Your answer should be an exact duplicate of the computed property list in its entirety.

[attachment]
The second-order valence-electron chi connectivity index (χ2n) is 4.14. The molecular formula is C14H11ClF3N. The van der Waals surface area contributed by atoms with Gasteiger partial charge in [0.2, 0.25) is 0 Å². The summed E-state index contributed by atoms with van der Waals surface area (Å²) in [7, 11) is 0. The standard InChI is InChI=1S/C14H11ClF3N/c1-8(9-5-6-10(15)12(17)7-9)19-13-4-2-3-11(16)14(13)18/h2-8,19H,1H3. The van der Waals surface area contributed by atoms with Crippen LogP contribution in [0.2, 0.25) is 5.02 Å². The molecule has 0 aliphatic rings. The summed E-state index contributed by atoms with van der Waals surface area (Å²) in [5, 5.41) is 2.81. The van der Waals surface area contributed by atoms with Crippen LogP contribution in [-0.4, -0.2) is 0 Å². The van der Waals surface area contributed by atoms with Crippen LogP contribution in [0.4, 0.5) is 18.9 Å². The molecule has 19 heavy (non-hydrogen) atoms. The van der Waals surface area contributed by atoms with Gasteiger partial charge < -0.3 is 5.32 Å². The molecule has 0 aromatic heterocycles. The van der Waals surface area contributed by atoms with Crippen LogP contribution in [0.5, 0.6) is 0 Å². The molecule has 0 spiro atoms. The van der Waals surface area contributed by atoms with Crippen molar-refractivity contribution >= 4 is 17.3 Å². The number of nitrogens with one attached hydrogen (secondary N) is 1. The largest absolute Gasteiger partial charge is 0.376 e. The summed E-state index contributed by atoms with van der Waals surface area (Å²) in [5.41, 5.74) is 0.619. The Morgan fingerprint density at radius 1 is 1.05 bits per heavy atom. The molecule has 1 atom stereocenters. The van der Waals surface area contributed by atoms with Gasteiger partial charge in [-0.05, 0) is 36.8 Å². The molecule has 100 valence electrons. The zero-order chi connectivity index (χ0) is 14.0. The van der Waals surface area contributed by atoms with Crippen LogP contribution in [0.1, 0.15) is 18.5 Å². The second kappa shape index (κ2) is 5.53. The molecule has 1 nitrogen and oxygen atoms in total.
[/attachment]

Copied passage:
The second-order valence-electron chi connectivity index (χ2n) is 4.14. The molecular formula is C14H11ClF3N. The van der Waals surface area contributed by atoms with Gasteiger partial charge in [0.2, 0.25) is 0 Å². The summed E-state index contributed by atoms with van der Waals surface area (Å²) in [7, 11) is 0. The standard InChI is InChI=1S/C14H11ClF3N/c1-8(9-5-6-10(15)12(17)7-9)19-13-4-2-3-11(16)14(13)18/h2-8,19H,1H3. The van der Waals surface area contributed by atoms with Crippen LogP contribution in [0.2, 0.25) is 5.02 Å². The molecule has 0 aliphatic rings. The summed E-state index contributed by atoms with van der Waals surface area (Å²) in [5, 5.41) is 2.81. The van der Waals surface area contributed by atoms with Crippen LogP contribution in [-0.4, -0.2) is 0 Å². The van der Waals surface area contributed by atoms with Crippen LogP contribution in [0.4, 0.5) is 18.9 Å². The molecule has 19 heavy (non-hydrogen) atoms. The van der Waals surface area contributed by atoms with Gasteiger partial charge < -0.3 is 5.32 Å². The molecule has 0 aromatic heterocycles. The van der Waals surface area contributed by atoms with Crippen LogP contribution in [0.5, 0.6) is 0 Å². The molecule has 0 spiro atoms. The van der Waals surface area contributed by atoms with Crippen molar-refractivity contribution >= 4 is 17.3 Å². The number of nitrogens with one attached hydrogen (secondary N) is 1. The largest absolute Gasteiger partial charge is 0.376 e. The summed E-state index contributed by atoms with van der Waals surface area (Å²) in [5.41, 5.74) is 0.619. The Morgan fingerprint density at radius 1 is 1.05 bits per heavy atom. The molecule has 1 atom stereocenters. The van der Waals surface area contributed by atoms with Gasteiger partial charge in [-0.05, 0) is 36.8 Å². The molecule has 100 valence electrons. The zero-order chi connectivity index (χ0) is 14.0. The van der Waals surface area contributed by atoms with Crippen LogP contribution in [0.1, 0.15) is 18.5 Å². The second kappa shape index (κ2) is 5.53. The molecule has 1 nitrogen and oxygen atoms in total.